Prevent is worse than the cure

24th November 2017 at 00:00
The government’s counter-extremism strategy is failing – even its own data says so, writes Amrit Singh

The government’s disclosure this month of statistics about its Prevent counter-extremism strategy was a welcome step towards transparency. But it further confirmed what we have known all along: the strategy is not only unjust, but also counterproductive.

The Prevent strategy, in effect in various forms since 2003, aims to stop people from becoming terrorists or supporting terrorism. Since July 2015, a statutory Prevent duty has required public sector entities – including schools – to identify individuals at risk of being drawn to terrorism (including violent and non-violent “extremism”) for referral to the multi-agency Channel programme, which purports to provide specialist support for such individuals. Moreover, Prevent defines extremism broadly as “vocal or active opposition to fundamental British values, including democracy, the rule of law, individual liberty and mutual respect and tolerance of different faiths and beliefs”.

The statistics show that, from April 2015 until March 2016, 7,631 people in England and Wales were referred to Prevent. Of these, only 14 per cent were discussed under Channel. Only about 5 per cent of the total number of Prevent referrals ultimately received Channel support. This shows that the overwhelming majority of referrals to Prevent were false positives, ie, individuals who were wrongly referred to Prevent.

Moreover, the majority (65 per cent) of those referred to Prevent were referred on grounds of “Islamist extremism”. Collectively, the figures show that the government wrongfully subjected a large number of Muslims to an intensely stigmatising programme. No surprise, then, that Max Hill, the independent reviewer of terrorism legislation, recently noted Muslim communities’ resentment towards Prevent.

Needless fear

Particularly alarming are the statistics relating to children. Schools and other educational institutions were responsible for a third of referrals to Prevent; almost a third of those were children under 15. It may reasonably be inferred that most of them were Muslim, and that they were deemed not to warrant intervention under Channel. The government has needlessly made Muslim families fear that their children will be unfairly targeted in school through the Prevent strategy. A report published last year warned that referral may make such individuals more, not less, susceptible to being drawn into terrorism, engendering the very “them and us” mentality that Prevent sought to counter. It cites former government officials expressing concern that Prevent is deterring communities from sharing with the authorities information vital for countering terrorism.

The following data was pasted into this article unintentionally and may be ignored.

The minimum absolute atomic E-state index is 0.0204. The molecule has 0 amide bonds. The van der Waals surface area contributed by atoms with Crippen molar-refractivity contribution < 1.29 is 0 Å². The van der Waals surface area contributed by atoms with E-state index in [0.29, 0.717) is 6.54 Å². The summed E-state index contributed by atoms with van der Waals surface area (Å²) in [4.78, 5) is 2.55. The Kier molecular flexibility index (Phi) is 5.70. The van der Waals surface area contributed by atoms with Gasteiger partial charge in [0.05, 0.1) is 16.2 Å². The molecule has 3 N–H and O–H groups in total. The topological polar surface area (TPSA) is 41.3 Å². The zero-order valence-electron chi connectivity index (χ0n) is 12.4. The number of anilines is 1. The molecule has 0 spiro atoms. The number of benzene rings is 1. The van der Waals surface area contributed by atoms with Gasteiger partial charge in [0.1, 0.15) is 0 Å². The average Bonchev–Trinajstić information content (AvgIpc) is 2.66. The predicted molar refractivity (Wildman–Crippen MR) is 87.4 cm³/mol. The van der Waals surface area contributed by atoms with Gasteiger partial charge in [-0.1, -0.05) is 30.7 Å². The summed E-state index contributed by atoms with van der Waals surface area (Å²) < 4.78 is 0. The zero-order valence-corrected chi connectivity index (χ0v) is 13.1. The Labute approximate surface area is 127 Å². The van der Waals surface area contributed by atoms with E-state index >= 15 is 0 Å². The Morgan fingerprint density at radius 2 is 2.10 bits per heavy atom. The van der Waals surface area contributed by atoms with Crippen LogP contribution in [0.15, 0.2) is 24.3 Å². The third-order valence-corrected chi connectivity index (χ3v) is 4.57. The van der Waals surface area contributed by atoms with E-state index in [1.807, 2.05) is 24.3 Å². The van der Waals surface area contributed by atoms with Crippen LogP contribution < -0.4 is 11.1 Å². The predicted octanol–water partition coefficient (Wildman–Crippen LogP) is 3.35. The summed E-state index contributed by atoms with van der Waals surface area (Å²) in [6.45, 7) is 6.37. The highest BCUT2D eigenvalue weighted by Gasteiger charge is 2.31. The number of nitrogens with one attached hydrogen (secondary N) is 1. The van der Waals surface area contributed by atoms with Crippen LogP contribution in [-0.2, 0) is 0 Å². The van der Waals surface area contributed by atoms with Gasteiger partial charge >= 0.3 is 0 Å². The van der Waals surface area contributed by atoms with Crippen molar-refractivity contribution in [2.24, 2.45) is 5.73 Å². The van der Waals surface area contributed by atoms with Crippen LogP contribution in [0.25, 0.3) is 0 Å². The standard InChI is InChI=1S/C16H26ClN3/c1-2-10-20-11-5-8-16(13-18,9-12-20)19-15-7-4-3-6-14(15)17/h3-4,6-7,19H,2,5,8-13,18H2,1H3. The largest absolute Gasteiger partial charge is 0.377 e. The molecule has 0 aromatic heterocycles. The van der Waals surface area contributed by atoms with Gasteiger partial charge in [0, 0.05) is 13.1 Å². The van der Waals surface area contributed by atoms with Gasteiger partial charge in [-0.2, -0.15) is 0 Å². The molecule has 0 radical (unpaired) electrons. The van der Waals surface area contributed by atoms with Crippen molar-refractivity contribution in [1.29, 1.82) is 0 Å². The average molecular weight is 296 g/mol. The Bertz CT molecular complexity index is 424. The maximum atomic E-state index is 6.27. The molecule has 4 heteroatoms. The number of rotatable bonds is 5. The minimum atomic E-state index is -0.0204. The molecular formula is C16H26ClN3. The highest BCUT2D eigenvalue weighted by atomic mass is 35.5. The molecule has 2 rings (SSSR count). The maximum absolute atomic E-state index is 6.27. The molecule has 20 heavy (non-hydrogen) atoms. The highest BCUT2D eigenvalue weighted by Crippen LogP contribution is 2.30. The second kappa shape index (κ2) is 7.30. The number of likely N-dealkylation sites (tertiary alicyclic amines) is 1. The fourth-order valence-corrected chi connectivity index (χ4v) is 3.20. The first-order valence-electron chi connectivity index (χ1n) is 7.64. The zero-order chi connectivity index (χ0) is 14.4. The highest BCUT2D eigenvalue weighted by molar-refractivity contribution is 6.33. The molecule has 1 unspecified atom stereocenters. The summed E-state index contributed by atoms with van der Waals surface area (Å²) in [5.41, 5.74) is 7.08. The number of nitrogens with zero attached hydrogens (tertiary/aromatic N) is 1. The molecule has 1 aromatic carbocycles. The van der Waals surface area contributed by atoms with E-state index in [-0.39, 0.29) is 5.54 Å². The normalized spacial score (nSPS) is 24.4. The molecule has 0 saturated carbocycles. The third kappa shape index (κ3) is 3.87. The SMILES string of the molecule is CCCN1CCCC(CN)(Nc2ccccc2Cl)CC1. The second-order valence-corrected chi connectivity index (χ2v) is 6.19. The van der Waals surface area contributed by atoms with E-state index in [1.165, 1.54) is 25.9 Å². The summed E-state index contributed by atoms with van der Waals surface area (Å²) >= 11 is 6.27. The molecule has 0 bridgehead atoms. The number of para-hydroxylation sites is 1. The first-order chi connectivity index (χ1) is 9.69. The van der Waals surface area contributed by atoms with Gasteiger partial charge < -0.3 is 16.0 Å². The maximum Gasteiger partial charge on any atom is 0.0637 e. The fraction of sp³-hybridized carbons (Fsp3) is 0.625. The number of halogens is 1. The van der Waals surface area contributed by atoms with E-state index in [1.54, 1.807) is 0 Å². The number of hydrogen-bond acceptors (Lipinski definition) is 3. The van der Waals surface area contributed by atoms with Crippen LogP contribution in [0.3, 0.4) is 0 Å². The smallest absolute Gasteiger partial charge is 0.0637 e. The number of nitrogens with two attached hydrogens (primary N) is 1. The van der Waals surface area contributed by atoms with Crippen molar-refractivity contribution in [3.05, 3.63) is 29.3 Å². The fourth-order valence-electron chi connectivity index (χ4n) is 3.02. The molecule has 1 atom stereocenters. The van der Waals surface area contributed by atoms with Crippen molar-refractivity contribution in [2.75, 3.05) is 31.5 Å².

Case studies in the report show what people wrongly targeted by Prevent experience. One Muslim mother of a three-year-old child, wrongly targeted under Prevent, said: “I’ve never felt not British. And this [Prevent experience] made me feel very, very like they tried to make me feel like an outsider.” The government’s data indicates that thousands more are wrongly being targeted by Prevent, who are susceptible to profound feelings of alienation and betrayal.

The report also warned that, far from safeguarding children, Prevent risked causing them lasting harm by targeting them for expressing political views and undermining trust between teachers and students.

While more public disclosure about Prevent is a good thing, the data leaves many questions unanswered. The government states that 302 people left after receiving Channel support with “a reduced vulnerability to being drawn into terrorism”. (It is worth noting that these individuals are a tiny fraction, 4 per cent, of those referred under Prevent.) How exactly did the government assess this reduction in “vulnerability”. More generally, what is the evidence underlying Channel’s framework for assessing this vulnerability? The report calls for this evidence to be disclosed.

Finally, Prevent’s harms, the report explains, were the foreseeable consequence of its design flaws. The statutory duty on schools and other public sector entities to report extremism, based on an overly vague definition, makes incorrect referral likely, as does Prevent’s unscientific list of “indicators” of the risk of being drawn into terrorism. These flaws must be urgently addressed.

Terrorism is a scourge, but Prevent is not the right way to counter it. It’s time for the government to read the truths told by its statistics and abandon the fundamentally flawed aspects of this strategy.

Amrit Singh is a senior lawyer at the Open Society Justice Initiative and author of the report Eroding Trust: The UK’s Prevent Counter-Extremism Strategy in Health and Education

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